In February 2009, the Discovery Channel TV series Treasure Quest aired an episode titled "Lusitania Revealed", in which Gregg Bemis and a team of shipwreck experts explore the wreck via a remote control unmanned submersible. At one point in the documentary an unexploded depth charge was found in the wreckage, in plain sight, clearly seen by the remote control submersible's video camera. Professor William Kingston of Trinity College, Dublin has said, "There's no doubt at all about it that the Royal Navy and the British government have taken very considerable steps over the years to try to prevent whatever can be found out about the Lusitania".
The wreck of the Lusitania lies on its starboard side at an approximately 30 degree angle in roughly 300 feet of water, 11 miles south of the lighthouse at Kinsale. The wreck is badly collapsed onto her starboard side, due to the force with which she struck the bottom coupled with the forces of winter tides and corrosion in the decades since the sinking. The keel has an "unusual curvature" which may be related to a lack of strength from the loss of its superstructure. The beam is reduced with the funnels missing presumably to deterioration. The bow is the most prominent portion of the wreck with the stern damaged by depth charges. Three of the four propellers were removed by Oceaneering International in 1982.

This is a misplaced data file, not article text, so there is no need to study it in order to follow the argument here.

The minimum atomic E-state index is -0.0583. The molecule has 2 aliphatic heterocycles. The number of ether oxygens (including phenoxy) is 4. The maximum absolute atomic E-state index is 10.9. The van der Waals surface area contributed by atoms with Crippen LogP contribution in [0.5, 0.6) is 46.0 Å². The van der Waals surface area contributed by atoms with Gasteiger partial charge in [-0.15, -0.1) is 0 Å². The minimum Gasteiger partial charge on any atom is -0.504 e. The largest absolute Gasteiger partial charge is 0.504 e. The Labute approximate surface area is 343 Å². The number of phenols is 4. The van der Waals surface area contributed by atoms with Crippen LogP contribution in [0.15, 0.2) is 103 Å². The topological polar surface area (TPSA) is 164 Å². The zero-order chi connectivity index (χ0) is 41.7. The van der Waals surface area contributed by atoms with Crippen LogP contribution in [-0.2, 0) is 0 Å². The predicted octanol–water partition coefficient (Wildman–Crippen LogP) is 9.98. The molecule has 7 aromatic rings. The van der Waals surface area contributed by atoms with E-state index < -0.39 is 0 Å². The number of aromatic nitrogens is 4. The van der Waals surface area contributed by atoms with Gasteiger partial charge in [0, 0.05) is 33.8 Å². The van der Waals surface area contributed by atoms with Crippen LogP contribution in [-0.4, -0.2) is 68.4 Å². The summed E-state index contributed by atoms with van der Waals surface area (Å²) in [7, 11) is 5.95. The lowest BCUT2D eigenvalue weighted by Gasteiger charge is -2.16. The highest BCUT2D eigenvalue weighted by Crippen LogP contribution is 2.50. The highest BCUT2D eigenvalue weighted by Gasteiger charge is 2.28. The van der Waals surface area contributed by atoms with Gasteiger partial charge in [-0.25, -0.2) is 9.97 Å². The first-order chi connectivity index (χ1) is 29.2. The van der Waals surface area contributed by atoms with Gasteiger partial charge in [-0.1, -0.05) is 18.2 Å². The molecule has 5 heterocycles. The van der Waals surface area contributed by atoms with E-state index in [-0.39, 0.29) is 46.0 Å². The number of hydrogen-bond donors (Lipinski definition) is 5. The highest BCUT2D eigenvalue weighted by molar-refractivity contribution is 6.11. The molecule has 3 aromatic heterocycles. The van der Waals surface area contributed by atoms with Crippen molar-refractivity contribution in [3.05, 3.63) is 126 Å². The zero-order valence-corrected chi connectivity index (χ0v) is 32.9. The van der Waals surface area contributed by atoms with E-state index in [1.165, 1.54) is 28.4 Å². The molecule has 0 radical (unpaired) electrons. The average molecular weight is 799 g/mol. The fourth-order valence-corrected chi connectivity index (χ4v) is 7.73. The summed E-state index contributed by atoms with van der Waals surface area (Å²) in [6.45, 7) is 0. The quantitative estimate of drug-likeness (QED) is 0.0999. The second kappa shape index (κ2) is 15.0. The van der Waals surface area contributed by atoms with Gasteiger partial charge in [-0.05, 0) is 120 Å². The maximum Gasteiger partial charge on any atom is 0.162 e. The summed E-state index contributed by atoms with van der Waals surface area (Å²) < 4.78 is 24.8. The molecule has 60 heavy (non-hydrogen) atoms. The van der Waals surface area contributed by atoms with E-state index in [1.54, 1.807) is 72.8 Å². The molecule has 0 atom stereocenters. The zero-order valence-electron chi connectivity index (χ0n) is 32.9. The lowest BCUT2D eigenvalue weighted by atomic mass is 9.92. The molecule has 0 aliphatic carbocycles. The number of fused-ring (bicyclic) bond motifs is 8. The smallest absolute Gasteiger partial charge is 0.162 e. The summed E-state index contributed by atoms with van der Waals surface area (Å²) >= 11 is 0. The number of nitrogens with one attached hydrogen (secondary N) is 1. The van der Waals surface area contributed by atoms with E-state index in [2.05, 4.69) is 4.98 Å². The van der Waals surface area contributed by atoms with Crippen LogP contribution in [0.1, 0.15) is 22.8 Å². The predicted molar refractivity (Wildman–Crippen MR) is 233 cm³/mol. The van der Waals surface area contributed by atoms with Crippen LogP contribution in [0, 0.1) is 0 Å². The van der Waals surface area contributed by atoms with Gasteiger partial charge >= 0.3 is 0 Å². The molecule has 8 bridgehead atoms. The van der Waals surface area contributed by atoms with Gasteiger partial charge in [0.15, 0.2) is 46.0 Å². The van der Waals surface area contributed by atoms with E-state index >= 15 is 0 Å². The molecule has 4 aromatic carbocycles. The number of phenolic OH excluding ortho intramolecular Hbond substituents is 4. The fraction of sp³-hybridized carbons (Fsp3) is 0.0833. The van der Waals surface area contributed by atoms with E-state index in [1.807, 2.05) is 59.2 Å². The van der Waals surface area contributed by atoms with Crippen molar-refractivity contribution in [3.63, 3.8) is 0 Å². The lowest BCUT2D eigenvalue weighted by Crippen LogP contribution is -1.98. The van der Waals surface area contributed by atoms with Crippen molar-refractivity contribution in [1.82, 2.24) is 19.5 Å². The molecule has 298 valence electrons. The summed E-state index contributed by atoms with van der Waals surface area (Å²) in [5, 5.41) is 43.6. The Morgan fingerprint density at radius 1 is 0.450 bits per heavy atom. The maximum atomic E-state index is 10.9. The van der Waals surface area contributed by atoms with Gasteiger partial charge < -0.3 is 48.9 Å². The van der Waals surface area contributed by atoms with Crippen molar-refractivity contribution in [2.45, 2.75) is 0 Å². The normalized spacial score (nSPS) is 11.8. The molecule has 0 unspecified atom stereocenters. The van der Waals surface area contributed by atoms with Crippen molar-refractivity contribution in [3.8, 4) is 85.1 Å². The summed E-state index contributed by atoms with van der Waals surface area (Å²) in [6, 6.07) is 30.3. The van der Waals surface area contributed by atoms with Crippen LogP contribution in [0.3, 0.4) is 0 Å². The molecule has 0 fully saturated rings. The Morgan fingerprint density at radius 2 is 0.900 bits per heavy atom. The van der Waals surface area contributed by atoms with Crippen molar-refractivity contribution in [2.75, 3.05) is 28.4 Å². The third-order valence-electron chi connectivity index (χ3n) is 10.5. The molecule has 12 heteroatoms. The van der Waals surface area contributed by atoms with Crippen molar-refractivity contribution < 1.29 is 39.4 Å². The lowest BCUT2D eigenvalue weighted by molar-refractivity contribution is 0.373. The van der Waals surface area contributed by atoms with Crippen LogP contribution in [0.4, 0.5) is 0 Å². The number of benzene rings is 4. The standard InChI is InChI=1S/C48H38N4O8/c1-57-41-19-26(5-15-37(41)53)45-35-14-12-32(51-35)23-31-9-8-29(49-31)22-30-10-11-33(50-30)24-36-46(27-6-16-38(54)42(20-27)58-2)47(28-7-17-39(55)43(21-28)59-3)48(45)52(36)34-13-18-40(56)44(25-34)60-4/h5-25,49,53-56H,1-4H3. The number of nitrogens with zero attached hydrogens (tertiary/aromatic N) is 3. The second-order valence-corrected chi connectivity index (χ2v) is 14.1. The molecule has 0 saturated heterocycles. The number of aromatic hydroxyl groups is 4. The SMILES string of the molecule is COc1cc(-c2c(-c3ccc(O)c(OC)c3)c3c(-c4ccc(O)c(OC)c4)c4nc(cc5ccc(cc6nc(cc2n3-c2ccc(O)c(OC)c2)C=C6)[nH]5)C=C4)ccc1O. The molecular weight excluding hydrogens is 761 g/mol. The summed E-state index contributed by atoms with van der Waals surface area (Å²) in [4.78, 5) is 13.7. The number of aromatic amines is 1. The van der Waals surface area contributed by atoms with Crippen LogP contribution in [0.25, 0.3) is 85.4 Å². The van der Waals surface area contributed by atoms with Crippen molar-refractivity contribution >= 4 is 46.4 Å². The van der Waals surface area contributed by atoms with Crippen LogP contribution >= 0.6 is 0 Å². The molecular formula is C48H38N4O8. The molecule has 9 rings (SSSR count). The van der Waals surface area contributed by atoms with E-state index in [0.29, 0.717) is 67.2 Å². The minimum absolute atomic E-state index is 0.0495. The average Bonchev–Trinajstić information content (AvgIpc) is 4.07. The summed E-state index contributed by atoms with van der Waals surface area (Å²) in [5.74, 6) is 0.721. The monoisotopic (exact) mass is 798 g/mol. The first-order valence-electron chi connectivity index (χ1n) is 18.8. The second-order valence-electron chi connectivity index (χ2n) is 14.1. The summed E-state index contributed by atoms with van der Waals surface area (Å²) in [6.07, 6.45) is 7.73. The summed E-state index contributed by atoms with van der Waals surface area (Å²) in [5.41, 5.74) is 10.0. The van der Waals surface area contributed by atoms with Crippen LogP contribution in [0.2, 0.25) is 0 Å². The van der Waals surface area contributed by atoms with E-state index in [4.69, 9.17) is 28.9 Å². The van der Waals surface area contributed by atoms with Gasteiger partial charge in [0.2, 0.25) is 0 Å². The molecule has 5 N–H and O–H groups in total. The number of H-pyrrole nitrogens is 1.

Expeditions to the Lusitania have shown that the ship has deteriorated much faster than the Titanic has, being in a depth of 305 feet (93 metres) of water. When contrasted with her
contemporary, Titanic (resting at a depth of 12,000 feet (3657 metres)), Lusitania appears in a much more deteriorated state due to the presence of fishing nets lying on the wreckage, the blasting of the wreck with depth charges and multiple salvage operations. As a result, it may be only a matter of years before the Lusitania completely collapses in on herself.
SIMON LAKE SALVAGE ATTEMPT 1930